What do you think happens when someone with a vested interest in having a buyer or seller agree to dual agency? If you are guessing they explain it much differently than I just did, then you are one hundred percent correct. Buyers and sellers are being fooled by dual agency all the time.

Agents all over the country are fooling their clients daily when it comes to properly explaining dual agency. They are describing it away as no big deal. They might even tell you that if you agree to dual agency, they will give you a discount on the commission.

Don't be suckered by these con men and woman. Do you want to save $2500 only to make a $15,000 mistake? You might be thinking you saved money for the property when in fact if you're the buyer, you over paid, or if you're the seller you accepted less than you should have.

Folks this is exactly what happens all the time!

The only party that benefits from it is the agent. Do yourself a favor - when buying or selling a home, reject dual agency. In the article above at Maximum Real Estate Exposure, you will see a detailed overview of what dual agency is and how it works.

Do yourself a favor and read it. If you are buying or selling a home, you'll be glad you did.

Dual Agency Was Banned in These States

Some states have been smart enough to make single agent dual agency illegal. These states get the fact that one agent working with a buyer and seller in the same transaction does not offer any benefits to consumers. Here is a list of states where dual agency was outlawed:

  • Alaska
  • Colorado
  • Maryland
  • Texas
  • Florida
  • Kansas
  • Oklahoma

There should be far more states making dual agency illegal. In fact, if every state truly cared about protecting a consumer's best interests, it would be dismissed everywhere.

It is a dangerous practice that should not be allowed to continue. As you can see from the above reference at Active Rain, lots of real estate agents don't have a clue when it comes to understanding what they are allowed to do as a dual agent.

Just read the comments and you will see what I mean. It is the blind leading the blind.

Final Thoughts

Do you really want to hire a real estate agent only for them to turn around and not truly represent you anymore? Do you want to forgo any expertise from the person you appointed as your agent? Hopefully, your answer is NO and you will reject dual agency.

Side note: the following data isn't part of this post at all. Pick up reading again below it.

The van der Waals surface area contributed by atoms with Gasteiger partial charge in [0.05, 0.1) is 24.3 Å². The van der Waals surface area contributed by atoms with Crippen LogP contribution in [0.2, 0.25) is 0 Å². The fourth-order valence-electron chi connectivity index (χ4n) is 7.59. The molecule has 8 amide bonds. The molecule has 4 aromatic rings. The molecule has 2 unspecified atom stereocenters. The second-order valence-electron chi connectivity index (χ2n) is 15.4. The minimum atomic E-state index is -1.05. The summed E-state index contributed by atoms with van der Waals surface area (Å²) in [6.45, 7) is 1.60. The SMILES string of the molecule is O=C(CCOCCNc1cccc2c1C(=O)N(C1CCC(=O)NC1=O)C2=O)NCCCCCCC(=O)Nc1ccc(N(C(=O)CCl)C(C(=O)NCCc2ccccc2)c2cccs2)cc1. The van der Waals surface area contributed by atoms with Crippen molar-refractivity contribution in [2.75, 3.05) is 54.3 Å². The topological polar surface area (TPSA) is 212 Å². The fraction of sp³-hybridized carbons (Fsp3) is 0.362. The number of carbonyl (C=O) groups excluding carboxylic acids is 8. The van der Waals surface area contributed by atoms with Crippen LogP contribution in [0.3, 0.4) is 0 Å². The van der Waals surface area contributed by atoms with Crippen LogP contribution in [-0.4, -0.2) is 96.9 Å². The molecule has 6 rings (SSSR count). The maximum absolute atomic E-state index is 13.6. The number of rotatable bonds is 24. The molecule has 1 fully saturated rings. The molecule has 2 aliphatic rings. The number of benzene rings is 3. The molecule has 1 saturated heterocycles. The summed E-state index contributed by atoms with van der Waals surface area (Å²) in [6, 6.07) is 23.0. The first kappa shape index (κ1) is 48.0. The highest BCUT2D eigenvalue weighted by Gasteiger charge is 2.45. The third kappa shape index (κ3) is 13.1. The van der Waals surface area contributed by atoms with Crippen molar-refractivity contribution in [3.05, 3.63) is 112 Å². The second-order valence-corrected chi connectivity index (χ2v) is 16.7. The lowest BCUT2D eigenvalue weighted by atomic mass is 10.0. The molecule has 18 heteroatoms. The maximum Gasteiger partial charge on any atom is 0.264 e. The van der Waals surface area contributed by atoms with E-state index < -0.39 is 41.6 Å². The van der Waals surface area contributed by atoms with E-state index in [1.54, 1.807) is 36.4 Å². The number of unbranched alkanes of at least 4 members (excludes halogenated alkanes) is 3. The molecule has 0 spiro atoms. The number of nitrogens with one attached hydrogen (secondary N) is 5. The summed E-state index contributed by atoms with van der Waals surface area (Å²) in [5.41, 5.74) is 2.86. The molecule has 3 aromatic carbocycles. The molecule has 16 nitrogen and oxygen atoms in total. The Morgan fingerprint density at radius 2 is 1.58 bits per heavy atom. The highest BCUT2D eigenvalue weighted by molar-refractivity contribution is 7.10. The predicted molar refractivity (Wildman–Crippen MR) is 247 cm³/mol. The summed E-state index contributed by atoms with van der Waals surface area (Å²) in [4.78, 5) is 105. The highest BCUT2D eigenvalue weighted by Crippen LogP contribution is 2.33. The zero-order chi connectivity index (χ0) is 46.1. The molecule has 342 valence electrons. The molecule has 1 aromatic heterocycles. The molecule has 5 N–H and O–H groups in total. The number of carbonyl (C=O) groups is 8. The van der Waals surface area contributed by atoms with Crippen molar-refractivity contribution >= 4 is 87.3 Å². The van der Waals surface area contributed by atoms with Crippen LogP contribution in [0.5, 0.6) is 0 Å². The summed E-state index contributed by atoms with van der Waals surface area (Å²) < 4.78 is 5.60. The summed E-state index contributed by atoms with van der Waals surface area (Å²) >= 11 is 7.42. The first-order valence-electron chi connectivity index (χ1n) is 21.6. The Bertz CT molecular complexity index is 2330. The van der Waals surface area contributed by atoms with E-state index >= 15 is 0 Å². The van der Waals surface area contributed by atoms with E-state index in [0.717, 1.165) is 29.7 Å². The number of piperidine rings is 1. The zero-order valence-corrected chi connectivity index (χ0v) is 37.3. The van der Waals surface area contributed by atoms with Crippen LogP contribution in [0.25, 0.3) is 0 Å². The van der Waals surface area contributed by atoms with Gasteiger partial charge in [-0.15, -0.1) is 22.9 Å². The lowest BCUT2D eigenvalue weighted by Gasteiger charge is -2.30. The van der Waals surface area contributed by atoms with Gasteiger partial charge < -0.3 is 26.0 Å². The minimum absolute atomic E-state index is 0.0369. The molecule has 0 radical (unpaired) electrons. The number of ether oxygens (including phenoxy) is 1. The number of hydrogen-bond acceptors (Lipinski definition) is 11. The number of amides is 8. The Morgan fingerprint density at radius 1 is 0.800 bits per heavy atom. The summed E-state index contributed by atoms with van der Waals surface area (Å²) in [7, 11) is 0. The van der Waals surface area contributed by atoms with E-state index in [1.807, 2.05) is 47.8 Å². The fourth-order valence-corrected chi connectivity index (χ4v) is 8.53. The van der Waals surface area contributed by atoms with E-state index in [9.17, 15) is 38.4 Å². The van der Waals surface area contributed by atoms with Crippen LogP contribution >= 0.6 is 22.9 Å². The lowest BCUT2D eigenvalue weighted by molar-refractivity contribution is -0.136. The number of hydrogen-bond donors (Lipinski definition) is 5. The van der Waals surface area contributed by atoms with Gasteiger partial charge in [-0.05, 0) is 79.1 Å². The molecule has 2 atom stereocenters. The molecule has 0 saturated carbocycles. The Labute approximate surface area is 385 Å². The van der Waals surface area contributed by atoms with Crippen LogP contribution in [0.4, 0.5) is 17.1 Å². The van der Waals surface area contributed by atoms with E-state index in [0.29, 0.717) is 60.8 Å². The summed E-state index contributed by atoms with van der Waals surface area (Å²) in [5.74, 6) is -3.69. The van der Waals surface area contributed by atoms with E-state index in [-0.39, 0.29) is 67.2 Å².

If not, the only person to blame will be staring back at you in the mirror.

Other Real Estate Resources on Dual Agency

  • How will dual agency work - via Realty Times - the article explains how dual agency doesn't work well for either a buyer or seller.

Use these additional resources to understand dual agency and why it should be rejected when buying or selling a home.

More Interesting Articles From Realty Biz News

Use these Realty Biz News resources to make the best decisions possible when you are going to be selling your home.

Bill Gassett is an authority in the real estate industry with 38 years of experience. Bill is well respected for his informative articles for buyers, sellers, and fellow real estate agents to make sound decisions. His work has been featured on RIS Media, the National Association of Realtors, Inman News, Newsbreak, Credit Sesame, Realty Biz News, and his own authoritative resource, Maximum Real Estate Exposure. He has been on of the top RE/MAX agents in New England over the last two decades.
  • 2 comments on “Single Agent Dual Agency Fails Buyers and Sellers of Real Estate”

    1. Loved it. This can't be said enough. The consumer needs to know. It is in everyone's best interest that the buyer and seller make informed decisions about representation. You nailed it, Bill.

      1. Thanks Sheila. Dual agency is one of my favorite topics because I know how bad it is for buyers and sellers. I am doing my part to educate consumers to avoid it.

  • Sign up to Realty Biz Buzz
    Get Digital Marketing Training
    right to your inbox
    All Contents © Copyright RealtyBizNews ยท All Rights Reserved. 2016-2024
    Website Designed by Swaydesign.
    linkedin facebook pinterest youtube rss twitter instagram facebook-blank rss-blank linkedin-blank pinterest youtube twitter instagram